The Relativity of Simultaneity

Discussion in 'Physics & Math' started by Motor Daddy, May 12, 2010.

  1. OnlyMe Valued Senior Member

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    Done and done both previous posts.
     
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  3. CptBork Robbing the Shalebridge Cradle Valued Senior Member

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    The answer is two dollars, as you've probably already guessed.
     
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  5. Tach Banned Banned

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    lol, MD knew the answer, he was just testing us
     
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  7. Motor Daddy ☼☼☼☼☼☼☼☼☼☼☼ Valued Senior Member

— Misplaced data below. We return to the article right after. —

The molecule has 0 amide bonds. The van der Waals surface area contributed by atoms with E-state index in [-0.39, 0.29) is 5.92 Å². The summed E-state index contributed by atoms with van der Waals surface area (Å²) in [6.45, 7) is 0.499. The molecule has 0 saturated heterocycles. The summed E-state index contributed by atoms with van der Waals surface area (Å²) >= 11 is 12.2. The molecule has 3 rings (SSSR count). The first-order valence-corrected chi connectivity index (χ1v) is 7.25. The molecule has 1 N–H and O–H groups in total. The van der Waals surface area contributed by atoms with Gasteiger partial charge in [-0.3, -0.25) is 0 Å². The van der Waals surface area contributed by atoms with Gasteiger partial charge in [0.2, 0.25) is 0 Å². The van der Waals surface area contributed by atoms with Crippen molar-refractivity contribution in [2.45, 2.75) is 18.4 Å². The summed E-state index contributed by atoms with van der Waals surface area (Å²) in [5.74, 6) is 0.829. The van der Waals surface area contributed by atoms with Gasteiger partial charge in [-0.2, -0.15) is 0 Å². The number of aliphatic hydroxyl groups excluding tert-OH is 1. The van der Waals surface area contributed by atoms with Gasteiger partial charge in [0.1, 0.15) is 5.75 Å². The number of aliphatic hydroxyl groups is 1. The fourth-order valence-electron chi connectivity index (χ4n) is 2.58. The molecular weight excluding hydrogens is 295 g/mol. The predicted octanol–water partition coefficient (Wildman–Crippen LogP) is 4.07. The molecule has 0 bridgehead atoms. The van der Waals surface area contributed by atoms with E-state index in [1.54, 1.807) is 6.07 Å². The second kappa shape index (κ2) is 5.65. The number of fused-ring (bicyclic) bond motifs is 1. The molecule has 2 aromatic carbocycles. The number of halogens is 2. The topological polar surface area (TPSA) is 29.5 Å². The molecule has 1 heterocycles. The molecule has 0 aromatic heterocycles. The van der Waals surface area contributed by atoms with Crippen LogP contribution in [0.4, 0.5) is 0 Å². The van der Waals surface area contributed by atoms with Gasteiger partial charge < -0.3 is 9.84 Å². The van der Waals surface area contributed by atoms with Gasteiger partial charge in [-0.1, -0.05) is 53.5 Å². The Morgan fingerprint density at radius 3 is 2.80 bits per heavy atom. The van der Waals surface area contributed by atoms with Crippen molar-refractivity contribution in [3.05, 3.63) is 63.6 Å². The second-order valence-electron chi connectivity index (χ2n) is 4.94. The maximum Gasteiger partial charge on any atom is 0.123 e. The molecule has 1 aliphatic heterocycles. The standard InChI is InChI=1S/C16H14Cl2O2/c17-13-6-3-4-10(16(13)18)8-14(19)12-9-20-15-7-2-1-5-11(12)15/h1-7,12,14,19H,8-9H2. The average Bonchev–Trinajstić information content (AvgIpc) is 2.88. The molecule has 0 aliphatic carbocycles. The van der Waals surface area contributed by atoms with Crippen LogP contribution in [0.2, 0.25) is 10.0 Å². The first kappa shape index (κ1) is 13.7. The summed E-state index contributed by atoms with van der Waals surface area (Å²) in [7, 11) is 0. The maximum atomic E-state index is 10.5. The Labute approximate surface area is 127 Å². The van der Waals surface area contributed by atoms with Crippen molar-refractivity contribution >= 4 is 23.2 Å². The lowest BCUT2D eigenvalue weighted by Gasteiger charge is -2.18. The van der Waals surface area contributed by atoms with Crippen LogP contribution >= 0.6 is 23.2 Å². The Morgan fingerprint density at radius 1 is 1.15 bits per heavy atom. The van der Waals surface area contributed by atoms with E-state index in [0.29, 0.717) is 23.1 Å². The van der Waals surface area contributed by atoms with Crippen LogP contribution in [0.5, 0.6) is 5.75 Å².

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    Wrong again, it's my perpetual motion machine.
     
  8. Emil Valued Senior Member

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    So can muons to carry information faster than light? Yes or No?
     
  9. AlphaNumeric Fully ionized Moderator

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    How many times do you need to be told?? NO

    Tach said it, I said it, the page you linked to said it. They don't travel at \(2 \times 10^{9}\) m/s, they travel slower than the speed of light. Seriously, do you know you can scroll down that page? You do realise there's a second paragraph underneath the one you've mentioned? Where it draws a box around 0.989c, the actual speed of the muons?

    Why on Earth do you keep asking a question you already have had answered?
     
  10. Emil Valued Senior Member

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    Who cares about the speed!?
    Important that the same distance the muons reach their destination in less time than photons.